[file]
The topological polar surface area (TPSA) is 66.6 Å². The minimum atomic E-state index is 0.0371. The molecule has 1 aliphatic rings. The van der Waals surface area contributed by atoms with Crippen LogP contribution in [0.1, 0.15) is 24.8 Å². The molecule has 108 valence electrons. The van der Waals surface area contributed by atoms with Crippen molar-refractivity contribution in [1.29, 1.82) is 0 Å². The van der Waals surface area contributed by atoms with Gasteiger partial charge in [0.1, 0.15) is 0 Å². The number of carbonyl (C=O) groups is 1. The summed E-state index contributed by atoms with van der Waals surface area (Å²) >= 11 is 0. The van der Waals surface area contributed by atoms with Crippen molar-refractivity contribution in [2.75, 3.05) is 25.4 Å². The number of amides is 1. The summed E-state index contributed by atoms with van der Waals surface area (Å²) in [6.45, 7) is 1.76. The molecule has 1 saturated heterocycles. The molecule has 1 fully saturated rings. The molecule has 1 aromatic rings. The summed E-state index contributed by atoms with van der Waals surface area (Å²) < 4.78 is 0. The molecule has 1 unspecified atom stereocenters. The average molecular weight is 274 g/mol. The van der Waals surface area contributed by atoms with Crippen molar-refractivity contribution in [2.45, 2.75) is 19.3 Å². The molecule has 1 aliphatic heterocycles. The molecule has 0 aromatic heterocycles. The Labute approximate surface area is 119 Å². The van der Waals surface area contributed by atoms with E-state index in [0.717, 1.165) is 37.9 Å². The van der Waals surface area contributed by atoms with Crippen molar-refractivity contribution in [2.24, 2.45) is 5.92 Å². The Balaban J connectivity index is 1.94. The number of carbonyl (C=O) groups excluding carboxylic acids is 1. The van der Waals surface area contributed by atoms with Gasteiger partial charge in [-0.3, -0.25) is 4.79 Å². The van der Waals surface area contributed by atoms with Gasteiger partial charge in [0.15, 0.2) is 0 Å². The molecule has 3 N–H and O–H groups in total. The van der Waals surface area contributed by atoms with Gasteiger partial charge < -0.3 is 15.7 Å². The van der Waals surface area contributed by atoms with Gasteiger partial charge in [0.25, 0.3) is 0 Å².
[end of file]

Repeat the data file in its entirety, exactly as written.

The topological polar surface area (TPSA) is 66.6 Å². The minimum atomic E-state index is 0.0371. The molecule has 1 aliphatic rings. The van der Waals surface area contributed by atoms with Crippen LogP contribution in [0.1, 0.15) is 24.8 Å². The molecule has 108 valence electrons. The van der Waals surface area contributed by atoms with Crippen molar-refractivity contribution in [1.29, 1.82) is 0 Å². The van der Waals surface area contributed by atoms with Gasteiger partial charge in [0.1, 0.15) is 0 Å². The number of carbonyl (C=O) groups is 1. The summed E-state index contributed by atoms with van der Waals surface area (Å²) >= 11 is 0. The van der Waals surface area contributed by atoms with Crippen molar-refractivity contribution in [2.75, 3.05) is 25.4 Å². The number of amides is 1. The summed E-state index contributed by atoms with van der Waals surface area (Å²) in [6.45, 7) is 1.76. The molecule has 1 saturated heterocycles. The molecule has 1 fully saturated rings. The molecule has 1 aromatic rings. The summed E-state index contributed by atoms with van der Waals surface area (Å²) < 4.78 is 0. The molecule has 1 unspecified atom stereocenters. The average molecular weight is 274 g/mol. The van der Waals surface area contributed by atoms with Crippen molar-refractivity contribution in [2.45, 2.75) is 19.3 Å². The molecule has 1 aliphatic heterocycles. The molecule has 0 aromatic heterocycles. The Labute approximate surface area is 119 Å². The van der Waals surface area contributed by atoms with E-state index in [0.717, 1.165) is 37.9 Å². The van der Waals surface area contributed by atoms with Crippen molar-refractivity contribution in [2.24, 2.45) is 5.92 Å². The Balaban J connectivity index is 1.94. The number of carbonyl (C=O) groups excluding carboxylic acids is 1. The van der Waals surface area contributed by atoms with Gasteiger partial charge in [-0.3, -0.25) is 4.79 Å². The van der Waals surface area contributed by atoms with Gasteiger partial charge in [0.15, 0.2) is 0 Å². The molecule has 3 N–H and O–H groups in total. The van der Waals surface area contributed by atoms with Gasteiger partial charge < -0.3 is 15.7 Å². The van der Waals surface area contributed by atoms with Gasteiger partial charge in [0.25, 0.3) is 0 Å².